This cooperation will be carried out through capacity building and institutional development where experts from the two tax authorities will work closely together to promote continuous improvements in the following areas: analytics and business intelligence, auditing skills (including e-audit, systems audit and overall audit method and tool development), new ways to interact with the taxpayer and media policy, taxation of natural resources and international taxation.
This initiative forms an integrated part of the overall strategy of Tanzania to boost the domestic revenue collection efforts in the coming years so as to ensure a higher degree of national fiscal independence. It was stated that Tanzania is a country rich in resources and with a positive economic outlook in the years to come.
Benefit sharing by broadening the tax base
The potential for broadening the tax base and ensuring effective benefit sharing from the current and future extraction of non renewable natural resources is considerable. It was recognized that building a modern African state with close dependence and responsiveness between citizens and the government, is intrinsically linked to developing broad based effective and fair tax systems that can finance comprehensive and quality public services.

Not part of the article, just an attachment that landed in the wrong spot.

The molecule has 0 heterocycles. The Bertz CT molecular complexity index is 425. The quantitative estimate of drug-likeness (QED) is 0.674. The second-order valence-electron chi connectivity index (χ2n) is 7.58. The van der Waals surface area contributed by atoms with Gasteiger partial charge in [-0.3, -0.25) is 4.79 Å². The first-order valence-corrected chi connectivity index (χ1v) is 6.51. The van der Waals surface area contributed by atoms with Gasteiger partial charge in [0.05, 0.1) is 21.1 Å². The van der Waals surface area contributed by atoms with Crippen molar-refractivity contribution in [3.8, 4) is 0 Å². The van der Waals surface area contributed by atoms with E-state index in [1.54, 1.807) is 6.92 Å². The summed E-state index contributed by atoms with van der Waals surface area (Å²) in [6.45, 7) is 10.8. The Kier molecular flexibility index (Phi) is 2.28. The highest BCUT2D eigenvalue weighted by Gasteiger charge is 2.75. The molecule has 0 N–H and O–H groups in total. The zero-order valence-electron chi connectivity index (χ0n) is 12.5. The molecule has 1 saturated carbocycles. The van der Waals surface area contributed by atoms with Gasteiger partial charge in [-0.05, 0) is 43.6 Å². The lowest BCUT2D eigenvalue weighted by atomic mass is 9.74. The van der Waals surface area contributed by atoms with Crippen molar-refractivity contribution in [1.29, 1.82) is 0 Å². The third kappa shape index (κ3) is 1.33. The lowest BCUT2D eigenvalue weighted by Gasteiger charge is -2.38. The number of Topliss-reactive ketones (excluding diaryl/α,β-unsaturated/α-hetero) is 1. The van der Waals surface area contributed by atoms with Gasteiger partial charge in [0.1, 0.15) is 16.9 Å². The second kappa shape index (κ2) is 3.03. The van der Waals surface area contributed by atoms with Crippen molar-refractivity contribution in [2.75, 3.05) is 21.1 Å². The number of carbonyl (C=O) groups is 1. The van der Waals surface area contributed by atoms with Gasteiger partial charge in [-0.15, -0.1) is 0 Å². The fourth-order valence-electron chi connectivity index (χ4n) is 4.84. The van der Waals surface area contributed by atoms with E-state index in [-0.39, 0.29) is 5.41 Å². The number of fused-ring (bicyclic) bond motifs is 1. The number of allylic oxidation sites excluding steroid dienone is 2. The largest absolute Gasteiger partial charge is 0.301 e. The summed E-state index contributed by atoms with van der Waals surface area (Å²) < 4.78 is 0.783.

An illustration of the potential was shown when comparing the number of taxpayers in Norway (3.8 million out of a population of almost 5 million) with that in Tanzania (554,000 out of a population of 40+ Million).
Similarly the overall levels of tax collected in Norway (43% of GDP in 2010) and Tanzania (16% of GDP in 2010/11), shows some of the very long term potential as Tanzania’s economy continues to grow.
Obviously there are huge differences between Norway as the 4th richest economy in the world in GDP/Capita terms and Tanzania as a low income country, considering both the formal economy and the informal economy. The overall GDP estimate is 18 times higher in Norway. The informal economy is estimated to be between 30-70% of the formal GDP in Tanzania and limited in Norway.
The Tax for Development Initiative
The signed institutional cooperation in the area of tax administration between Norway and Tanzania will be supported by a grant from the Norwegian Government through the Embassy. For Norway this forms part of the newly launched Tax for Development initiative where a priority is placed on supporting efforts at the global, regional and national levels, to increase domestic revenue mobilization in the developing world.
Similar institutional cooperation support initiatives in tax administration have so far been signed with Zambia and Mozambique.